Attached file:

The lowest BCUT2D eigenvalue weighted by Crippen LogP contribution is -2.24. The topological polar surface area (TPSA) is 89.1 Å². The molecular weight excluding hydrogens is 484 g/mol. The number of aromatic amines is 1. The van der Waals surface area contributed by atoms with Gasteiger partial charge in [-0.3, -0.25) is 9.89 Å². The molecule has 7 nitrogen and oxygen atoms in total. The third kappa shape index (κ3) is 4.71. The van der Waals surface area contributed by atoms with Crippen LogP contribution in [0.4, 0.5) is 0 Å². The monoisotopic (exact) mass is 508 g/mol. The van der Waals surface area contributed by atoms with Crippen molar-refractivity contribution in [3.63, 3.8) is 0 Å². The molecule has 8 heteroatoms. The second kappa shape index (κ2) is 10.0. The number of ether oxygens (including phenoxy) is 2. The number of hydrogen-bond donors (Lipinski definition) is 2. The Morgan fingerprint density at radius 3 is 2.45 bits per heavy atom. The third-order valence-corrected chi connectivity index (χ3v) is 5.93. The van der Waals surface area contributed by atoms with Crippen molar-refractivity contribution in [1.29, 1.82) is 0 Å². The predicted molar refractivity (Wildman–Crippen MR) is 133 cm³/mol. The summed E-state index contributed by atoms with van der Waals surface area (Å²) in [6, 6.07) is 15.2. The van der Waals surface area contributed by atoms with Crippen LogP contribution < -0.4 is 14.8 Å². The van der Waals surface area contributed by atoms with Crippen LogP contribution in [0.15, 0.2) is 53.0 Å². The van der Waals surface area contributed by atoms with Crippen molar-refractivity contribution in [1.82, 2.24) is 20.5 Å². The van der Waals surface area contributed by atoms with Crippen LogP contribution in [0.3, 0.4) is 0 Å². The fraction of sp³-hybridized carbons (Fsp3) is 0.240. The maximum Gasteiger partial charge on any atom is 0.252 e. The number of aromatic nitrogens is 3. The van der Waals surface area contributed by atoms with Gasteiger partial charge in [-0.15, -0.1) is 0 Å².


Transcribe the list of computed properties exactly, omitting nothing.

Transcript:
The lowest BCUT2D eigenvalue weighted by Crippen LogP contribution is -2.24. The topological polar surface area (TPSA) is 89.1 Å². The molecular weight excluding hydrogens is 484 g/mol. The number of aromatic amines is 1. The van der Waals surface area contributed by atoms with Gasteiger partial charge in [-0.3, -0.25) is 9.89 Å². The molecule has 7 nitrogen and oxygen atoms in total. The third kappa shape index (κ3) is 4.71. The van der Waals surface area contributed by atoms with Crippen LogP contribution in [0.4, 0.5) is 0 Å². The monoisotopic (exact) mass is 508 g/mol. The van der Waals surface area contributed by atoms with Crippen molar-refractivity contribution in [3.63, 3.8) is 0 Å². The molecule has 8 heteroatoms. The second kappa shape index (κ2) is 10.0. The number of ether oxygens (including phenoxy) is 2. The number of hydrogen-bond donors (Lipinski definition) is 2. The Morgan fingerprint density at radius 3 is 2.45 bits per heavy atom. The third-order valence-corrected chi connectivity index (χ3v) is 5.93. The van der Waals surface area contributed by atoms with Crippen molar-refractivity contribution in [1.29, 1.82) is 0 Å². The predicted molar refractivity (Wildman–Crippen MR) is 133 cm³/mol. The summed E-state index contributed by atoms with van der Waals surface area (Å²) in [6, 6.07) is 15.2. The van der Waals surface area contributed by atoms with Crippen LogP contribution < -0.4 is 14.8 Å². The van der Waals surface area contributed by atoms with Crippen LogP contribution in [0.15, 0.2) is 53.0 Å². The van der Waals surface area contributed by atoms with Crippen molar-refractivity contribution in [1.82, 2.24) is 20.5 Å². The van der Waals surface area contributed by atoms with Crippen LogP contribution in [0.3, 0.4) is 0 Å². The fraction of sp³-hybridized carbons (Fsp3) is 0.240. The maximum Gasteiger partial charge on any atom is 0.252 e. The number of aromatic nitrogens is 3. The van der Waals surface area contributed by atoms with Gasteiger partial charge in [-0.15, -0.1) is 0 Å².